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Epistemology: Knowledge of the External World

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Epistemology: Knowledge of the External World

When thinking about the knowledge that involves the external world through a philosophical lens, there can be many different point of views on how this can or can’t be obtained.  One of these views is known as External-World Skepticism. A famous philosopher, by the name of John Locke, shared his own beliefs that best conclude how humans can go against the skeptical idea of not having any knowledge involving the external world.

In reference to the external world, this refers to anything that is physically outside of a being’s own mind. On the other hand, External-World Skepticism is a theory that follows the idea that we are unable to obtain any actual knowledge of the external world. We can, however, know knowledge that doesn’t pertain to the external world while still accepting the idea that there is knowledge that we are unsure of. This theory also doesn’t mean that there is no knowledge of the external world, we are just unsure of what that knowledge is. We may have our own claims about the external world which may be true or false. But because we are unaware of the external world, we cannot know the validity behind our beliefs. Therefore, our beliefs about the external world are not knowledge.

        John Locke, an English philosopher from the 17th century, shared his own thoughts about the external world as well as External-World Skepticism. Locke disagreed with the theory mentioned, as he believed that we actually can have knowledge for the external world. He thought this was possible through ideas that referred to representative realism. When considering representative realism, “we do not perceive objects directly. Rather, objects cause us to have certain experiences, sense-data, and it is these to which we have direct access.” In Locke’s point of view, this means that since we don’t perceive the external world directly, we basically can have knowledge about the external world through our experiences and sense data.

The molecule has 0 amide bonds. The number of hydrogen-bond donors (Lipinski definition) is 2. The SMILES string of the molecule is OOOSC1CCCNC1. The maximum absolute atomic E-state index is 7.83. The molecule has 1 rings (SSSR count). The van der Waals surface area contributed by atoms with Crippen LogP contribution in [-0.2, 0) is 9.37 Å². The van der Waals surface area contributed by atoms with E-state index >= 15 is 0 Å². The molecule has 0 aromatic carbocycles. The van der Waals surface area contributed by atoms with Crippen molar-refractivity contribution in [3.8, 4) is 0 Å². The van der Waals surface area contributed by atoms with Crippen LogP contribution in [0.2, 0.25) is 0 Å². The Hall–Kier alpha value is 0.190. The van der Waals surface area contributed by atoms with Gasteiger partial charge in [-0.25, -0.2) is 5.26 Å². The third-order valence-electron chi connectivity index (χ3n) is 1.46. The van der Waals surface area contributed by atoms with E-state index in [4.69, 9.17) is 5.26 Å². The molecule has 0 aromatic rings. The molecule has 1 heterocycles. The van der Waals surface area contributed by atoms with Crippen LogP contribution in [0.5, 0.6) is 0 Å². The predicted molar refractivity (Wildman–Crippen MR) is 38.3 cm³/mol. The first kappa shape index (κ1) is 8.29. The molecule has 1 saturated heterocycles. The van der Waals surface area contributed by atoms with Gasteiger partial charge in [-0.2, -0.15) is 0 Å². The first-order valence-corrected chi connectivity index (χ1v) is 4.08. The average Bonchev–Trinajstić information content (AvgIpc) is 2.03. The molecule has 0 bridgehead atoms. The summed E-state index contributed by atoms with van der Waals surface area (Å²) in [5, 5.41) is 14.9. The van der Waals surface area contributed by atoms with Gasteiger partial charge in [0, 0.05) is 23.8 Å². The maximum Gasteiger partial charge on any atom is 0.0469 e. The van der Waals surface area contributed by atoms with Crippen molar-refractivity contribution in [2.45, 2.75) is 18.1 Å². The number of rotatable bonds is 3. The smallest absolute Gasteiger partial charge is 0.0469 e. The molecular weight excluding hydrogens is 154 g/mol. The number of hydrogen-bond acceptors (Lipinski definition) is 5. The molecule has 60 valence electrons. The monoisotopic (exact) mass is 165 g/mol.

John Locke believed that knowledge of the external world is very much possible. But this idea, in Locke’s eyes, is only dependent on perception. Having knowledge on the external world relies on having legitimate perception on external objects rather than simply making accusations on perception. As quoted by Locke, “It is therefore the actual receiving of ideas from without that gives us notice of the existence of other things…” (p. 119). Locke believed that beings cannot control the receiving of ideas that appear in their mind when things are currently happening. This contrasts with how beings can recall ideas when they are no longer experiencing a moment. An example of this would be when your senses are in action, such as sensation. If someone was getting a tattoo in a painful spot, that person will experience pain and will know what it is like only during that moment of getting a tattoo. After time has passed, that person will be able to recall how painful the experience was, but that idea of pain won’t be the same compared to when the individual was actually experiencing the pain. Locke also believed that people who were unable to fully use their senses because they lacked a sensory organ, such as an ear, nose, or eye, would not be able to comprehend what perception really is. Lastly, Locke believed that our senses work together and come into an agreement, allowing for us to experience perception which helps us try to gain knowledge. Because we are able to use our senses to experience such feelings that bring us active ideas and help us gain knowledge, Locke knew that this was most important.

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